Registered Apprenticeship in Science and Engineering. Urban Institute. Daniel Kuehn, Ian Hecker, Alphonse Simon. June 12, 2019
Workers with training in science, technology, engineering,
and mathematics (STEM) are in high demand in the United States and are
essential to innovation and economic growth. Apprenticeship is a proven
strategy for training workers, but it is underutilized in STEM occupations.
This report explores employers’ experiences with STEM apprenticeship. STEM
apprentices are concentrated in technician occupations that do not require a
bachelor’s degree. They are better paid and have higher training completion
rates than non-STEM apprentices. Nevertheless, employers often struggle with
adapting the traditional apprenticeship model to information technology and
engineering technology jobs that have do not have a history of using
apprenticeship. [Note: contains copyrighted material].
[PDF format, 47 pages].
Leading by Example: Public Sector Apprenticeships in Kentucky. Urban Institute. Robert I. Lerman, John Marotta, Myca San Miguel. March 8, 2019
While the US government sector employs about 15 percent of
nonfarm workers, federal, state, and local governments have not made
substantial use of apprenticeships to enhance the skills of their workforce,
increase productivity, and widen access to government positions. This report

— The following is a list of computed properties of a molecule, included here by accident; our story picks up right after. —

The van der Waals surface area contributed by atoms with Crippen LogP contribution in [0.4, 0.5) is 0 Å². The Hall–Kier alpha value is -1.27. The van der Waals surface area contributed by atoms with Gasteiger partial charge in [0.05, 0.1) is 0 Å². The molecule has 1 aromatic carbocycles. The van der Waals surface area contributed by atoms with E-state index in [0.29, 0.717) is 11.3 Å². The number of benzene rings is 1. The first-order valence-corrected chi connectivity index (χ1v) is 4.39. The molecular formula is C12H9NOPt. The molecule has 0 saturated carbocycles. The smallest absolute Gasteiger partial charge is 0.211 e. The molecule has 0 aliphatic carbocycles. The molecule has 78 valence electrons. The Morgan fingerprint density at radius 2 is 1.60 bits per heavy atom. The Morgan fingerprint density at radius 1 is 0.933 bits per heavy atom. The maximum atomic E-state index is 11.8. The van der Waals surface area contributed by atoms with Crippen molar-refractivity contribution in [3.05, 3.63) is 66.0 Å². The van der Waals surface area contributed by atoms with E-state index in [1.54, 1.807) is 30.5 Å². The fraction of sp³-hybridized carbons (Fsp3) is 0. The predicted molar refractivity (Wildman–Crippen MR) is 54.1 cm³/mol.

examines steps undertaken by Kentucky to build talent for state government
through apprenticeship. The early outcomes are promising: departments can adopt
and register apprenticeships quickly, employers are pleased with the productive
contributions of apprentices, and apprentices recognize they are gaining
valuable skills. The success of departments adopting apprenticeships bodes well
for the expansion to other areas. [Note: contains copyrighted
[PDF format, 58 pages].
How States Are Expanding Apprenticeship. Center for American Progress. Angela Hanks and Ethan Gurwitz. February 9, 2016.
As postsecondary education or training has become more essential for economic success, policymakers have begun to give apprenticeship a closer look. At the federal level, President Barack Obama has dedicated $175 million to an American Apprenticeship grant initiative that will help 46 public-private partnerships create more opportunities for workers and employers to participate in apprenticeship. Congress recently dedicated new funding to grow apprenticeships as well. Importantly, this new federal action follows leadership by states to spur innovation in apprenticeship and revitalize this effective, but underused worker training strategy. [Note: contains copyrighted material].
[PDF format, 14 pages, 163.06 KB].